Costume Designer Madison Booth is making her debut at the Arvada Center with her work on Rodgers and Hammerstein’s Cinderella, and we are excited to see her unique spin on this classic. Read on as Booth discusses past Cinderellas, 90s designer fashion, how much input actors have on their costumes and more, and take a look at some of the collages she has created of her inspirations and sketches.
Arvada Center: What did your process look like when beginning to create the looks we will see in Cinderella? Were you inspired by previous versions of the story? How did you decide to make it your own?
Booth: When Kenny (Moten, the director of the production) and I first sat down to talk about the show, he was very passionate that this show would not be your mother's Cinderella, and not your grandmother's Cinderella either.
He and Brian Mallgrave (Scenic Designer) had conceptualized a modern world with fairy tale elements, using several touch points like art nouveau and the Netflix series Wednesday. Kenny also wanted to make sure the clothes felt like stuff that kids today would want to wear, so I took to TikTok and Pinterest, looking for aesthetic trends from the last few years.
For the townspeople, I took a lot of inspiration from “Dark Academia” and added whimsical pops of color throughout to keep it feeling light and fairytale-esque. Kenny and I had also talked about "our Cinderella" - the version we grew up watching - which was the 1997 version with Brandy and Whitney Houston. I wove some nuggets from that movie into the costume as well as bits from the 2015 version with Cate Blanchett (Sandy Powell's use of color in that one is stunning!) and the 2005 spinoff A Cinderella Story with Hilary Duff.
With the stepsisters, I really wanted to redefine what is traditionally considered "ugly" by making them try-hard fashionistas, or wannabe influencers. I referenced Mona May's iconic plaid Cher Horowitz costume from Clueless and created these bright, garish looks with lots of prints and patterns.
AC: What have been some of your fashion inspirations for the costumes, particularly the ball?
Booth: Kenny came to me with the idea that the ball would be a Met Gala-style event with people bringing their best looks to show off for the prince. I still wanted a traditional ball gown silhouette to play with, so I decided to reference the Rococo period. I also loved the idea of mixing high and low-end style to build these looks.
Some people are in head-to-toe ensembles as if they had rented a nice costume from a shop, and some people are in a DIY-mashup of modern and costume pieces that remind me of vintage photos of drag ball competitions. I'm also a huge fan of vintage designer fashion from the 90s, like Christian Lacroix, Christian Dior, and Alexander McQueen. I look to their work from that time period because the storytelling feels so close to what I do as a costume designer. For contemporary inspiration, I love the work of Dilara Findikoglu, a Turkish-British fashion designer whose aesthetic is very "dark romance." A few years ago, she designed a collection with gothic rococo elements that was the main inspiration for Ella's ball dress. I came across an image of one of her silhouettes from the collection, and it was like "That's it. That's our Ella."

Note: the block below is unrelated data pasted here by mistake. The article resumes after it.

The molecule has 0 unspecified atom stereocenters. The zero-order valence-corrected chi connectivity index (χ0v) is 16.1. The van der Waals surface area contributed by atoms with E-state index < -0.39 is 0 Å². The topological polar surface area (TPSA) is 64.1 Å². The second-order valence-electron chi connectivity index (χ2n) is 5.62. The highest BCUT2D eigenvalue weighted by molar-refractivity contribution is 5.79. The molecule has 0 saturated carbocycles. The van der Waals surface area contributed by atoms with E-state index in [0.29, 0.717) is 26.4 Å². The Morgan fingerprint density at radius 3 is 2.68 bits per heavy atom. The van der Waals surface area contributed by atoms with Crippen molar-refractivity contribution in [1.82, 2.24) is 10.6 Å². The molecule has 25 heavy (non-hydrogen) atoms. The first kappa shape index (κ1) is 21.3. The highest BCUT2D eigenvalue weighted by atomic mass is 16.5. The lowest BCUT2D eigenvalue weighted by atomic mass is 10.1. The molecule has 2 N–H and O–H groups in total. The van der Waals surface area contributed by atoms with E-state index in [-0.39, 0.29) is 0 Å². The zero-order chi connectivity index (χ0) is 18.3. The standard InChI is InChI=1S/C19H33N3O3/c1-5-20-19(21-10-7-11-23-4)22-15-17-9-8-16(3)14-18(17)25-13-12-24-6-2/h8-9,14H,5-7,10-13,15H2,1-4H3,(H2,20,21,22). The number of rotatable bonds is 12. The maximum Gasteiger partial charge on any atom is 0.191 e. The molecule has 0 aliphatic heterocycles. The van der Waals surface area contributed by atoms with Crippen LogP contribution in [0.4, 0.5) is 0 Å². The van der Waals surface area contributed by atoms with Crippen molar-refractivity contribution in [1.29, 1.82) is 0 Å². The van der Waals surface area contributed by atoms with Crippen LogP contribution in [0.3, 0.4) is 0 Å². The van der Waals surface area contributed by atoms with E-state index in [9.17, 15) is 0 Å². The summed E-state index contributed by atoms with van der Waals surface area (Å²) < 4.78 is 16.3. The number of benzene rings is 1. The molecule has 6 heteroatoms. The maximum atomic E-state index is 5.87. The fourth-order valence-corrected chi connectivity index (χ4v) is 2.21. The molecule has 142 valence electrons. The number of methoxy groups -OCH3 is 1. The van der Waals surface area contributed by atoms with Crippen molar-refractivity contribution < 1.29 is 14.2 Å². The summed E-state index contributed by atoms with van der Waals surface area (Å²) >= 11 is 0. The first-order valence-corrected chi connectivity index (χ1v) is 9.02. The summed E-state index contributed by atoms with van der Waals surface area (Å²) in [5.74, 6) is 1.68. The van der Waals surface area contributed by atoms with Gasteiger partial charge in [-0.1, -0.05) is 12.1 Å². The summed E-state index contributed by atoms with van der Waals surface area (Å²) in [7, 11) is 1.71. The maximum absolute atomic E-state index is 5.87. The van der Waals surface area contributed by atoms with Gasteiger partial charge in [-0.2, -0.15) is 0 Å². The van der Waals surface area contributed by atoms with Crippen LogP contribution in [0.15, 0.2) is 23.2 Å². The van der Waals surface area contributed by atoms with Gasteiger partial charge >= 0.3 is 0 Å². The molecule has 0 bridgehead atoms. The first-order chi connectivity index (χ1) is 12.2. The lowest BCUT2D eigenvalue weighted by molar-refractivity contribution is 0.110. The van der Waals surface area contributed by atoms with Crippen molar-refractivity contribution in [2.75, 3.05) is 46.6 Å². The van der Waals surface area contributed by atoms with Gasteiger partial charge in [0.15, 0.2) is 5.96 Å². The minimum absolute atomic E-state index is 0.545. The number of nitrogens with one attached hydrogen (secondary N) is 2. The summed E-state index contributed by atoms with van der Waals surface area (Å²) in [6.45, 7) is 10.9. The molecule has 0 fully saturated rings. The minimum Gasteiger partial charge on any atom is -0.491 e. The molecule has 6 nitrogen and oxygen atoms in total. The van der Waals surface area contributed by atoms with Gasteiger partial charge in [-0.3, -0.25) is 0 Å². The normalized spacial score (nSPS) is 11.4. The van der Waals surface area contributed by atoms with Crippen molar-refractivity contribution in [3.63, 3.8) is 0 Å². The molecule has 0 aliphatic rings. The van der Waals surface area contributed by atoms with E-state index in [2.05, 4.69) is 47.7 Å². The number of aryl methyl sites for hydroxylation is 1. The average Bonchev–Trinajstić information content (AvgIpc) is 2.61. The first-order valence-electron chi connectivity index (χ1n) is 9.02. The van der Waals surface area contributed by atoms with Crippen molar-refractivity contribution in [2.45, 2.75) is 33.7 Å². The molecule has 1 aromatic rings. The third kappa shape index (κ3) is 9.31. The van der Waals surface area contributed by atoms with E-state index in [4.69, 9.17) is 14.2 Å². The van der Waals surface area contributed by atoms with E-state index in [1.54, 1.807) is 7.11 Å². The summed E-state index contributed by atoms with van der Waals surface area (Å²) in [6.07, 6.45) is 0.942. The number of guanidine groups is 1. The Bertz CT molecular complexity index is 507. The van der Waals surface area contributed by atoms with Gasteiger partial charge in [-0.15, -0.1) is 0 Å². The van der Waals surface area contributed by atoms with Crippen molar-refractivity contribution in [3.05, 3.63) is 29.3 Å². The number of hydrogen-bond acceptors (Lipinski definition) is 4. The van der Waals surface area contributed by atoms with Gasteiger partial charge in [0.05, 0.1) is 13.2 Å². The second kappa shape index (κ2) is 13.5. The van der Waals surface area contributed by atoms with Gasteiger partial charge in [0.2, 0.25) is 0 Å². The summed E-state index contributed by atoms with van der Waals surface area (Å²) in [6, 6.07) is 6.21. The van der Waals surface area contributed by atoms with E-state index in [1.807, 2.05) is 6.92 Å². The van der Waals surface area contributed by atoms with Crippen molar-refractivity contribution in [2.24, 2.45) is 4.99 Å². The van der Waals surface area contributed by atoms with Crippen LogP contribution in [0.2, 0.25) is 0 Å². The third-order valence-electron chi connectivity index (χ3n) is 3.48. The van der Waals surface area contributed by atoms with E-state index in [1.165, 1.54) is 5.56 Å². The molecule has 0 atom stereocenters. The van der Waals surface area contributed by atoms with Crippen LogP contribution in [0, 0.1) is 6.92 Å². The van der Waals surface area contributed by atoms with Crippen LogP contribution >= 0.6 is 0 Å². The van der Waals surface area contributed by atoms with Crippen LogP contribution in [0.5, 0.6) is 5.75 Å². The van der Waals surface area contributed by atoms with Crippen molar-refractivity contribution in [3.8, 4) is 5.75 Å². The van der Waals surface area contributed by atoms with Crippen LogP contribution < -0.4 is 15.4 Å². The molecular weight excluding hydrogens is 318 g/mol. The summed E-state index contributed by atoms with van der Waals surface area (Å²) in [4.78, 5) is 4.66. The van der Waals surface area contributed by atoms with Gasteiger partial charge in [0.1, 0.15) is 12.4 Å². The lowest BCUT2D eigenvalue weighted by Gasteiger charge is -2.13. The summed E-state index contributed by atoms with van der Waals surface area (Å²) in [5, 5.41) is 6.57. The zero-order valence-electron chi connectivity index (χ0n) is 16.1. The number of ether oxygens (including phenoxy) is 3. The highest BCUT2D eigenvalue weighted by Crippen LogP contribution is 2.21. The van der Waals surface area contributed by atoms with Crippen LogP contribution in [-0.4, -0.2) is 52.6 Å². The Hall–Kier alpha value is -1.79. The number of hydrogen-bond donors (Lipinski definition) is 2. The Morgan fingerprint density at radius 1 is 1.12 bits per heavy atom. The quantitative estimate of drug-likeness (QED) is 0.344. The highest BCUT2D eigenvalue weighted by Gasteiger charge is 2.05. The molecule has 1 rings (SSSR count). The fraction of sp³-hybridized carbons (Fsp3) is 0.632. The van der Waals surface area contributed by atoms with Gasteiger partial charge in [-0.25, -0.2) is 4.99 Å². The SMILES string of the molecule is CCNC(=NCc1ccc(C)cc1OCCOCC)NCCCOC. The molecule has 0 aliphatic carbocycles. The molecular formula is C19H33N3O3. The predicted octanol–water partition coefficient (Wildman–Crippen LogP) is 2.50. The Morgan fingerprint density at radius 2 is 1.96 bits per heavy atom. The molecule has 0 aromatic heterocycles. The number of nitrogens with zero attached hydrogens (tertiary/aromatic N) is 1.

AC: We hear there are interesting modern aspects in our version of Cinderella. Can you talk to us about how you are blending a fairy tale classic with modern sensibilities?
Booth: Whenever I've had to make a decision in the fitting room about an ensemble character, I go back to the show Wednesday. I want to look at a townsperson and believe that they could be running from a monster or typing on a laptop in a coffee shop. Looking at a lot of the internet aesthetic trends and people who like to dress in specific styles with modern clothing was very helpful in combining the modern and fantasy worlds.
Mashup styles are always about balance. For example, we can go really different with the design of the Ella dress for the ball, but it still needs to have the general shape of a ballgown and we decided to keep the classic blue color.
AC: How much input do the actors have when creating their costumes?
Booth: I love to start with a little research and development on my performers before I design, especially with mashup shows like this. (Lightly) stalking their Instagram profiles helps me figure out how expressive people are with their clothing: do they accessorize, do they not, what sort of footwear do they prefer, etc. Then I'll select pieces that I'm happy with, and provide the performers with some curated options to choose from.
There's so much amazing choreography in this show, and I want the priority to be comfort - which can mean multiple things. Both feeling right and safe on the body, and feeling right in the character.
Q: If you had a fairy godmother, what would you like for her to create for you?
I wouldn't mind if she could find me a woodland creature to be a full-time assistant. Maybe she could hire out a raccoon or two.
To see Madison Booth's cool costumes in action, come see Rodgers and Hammerstein's Cinderella at the Arvada Center, running November 24 - December 31, 2023.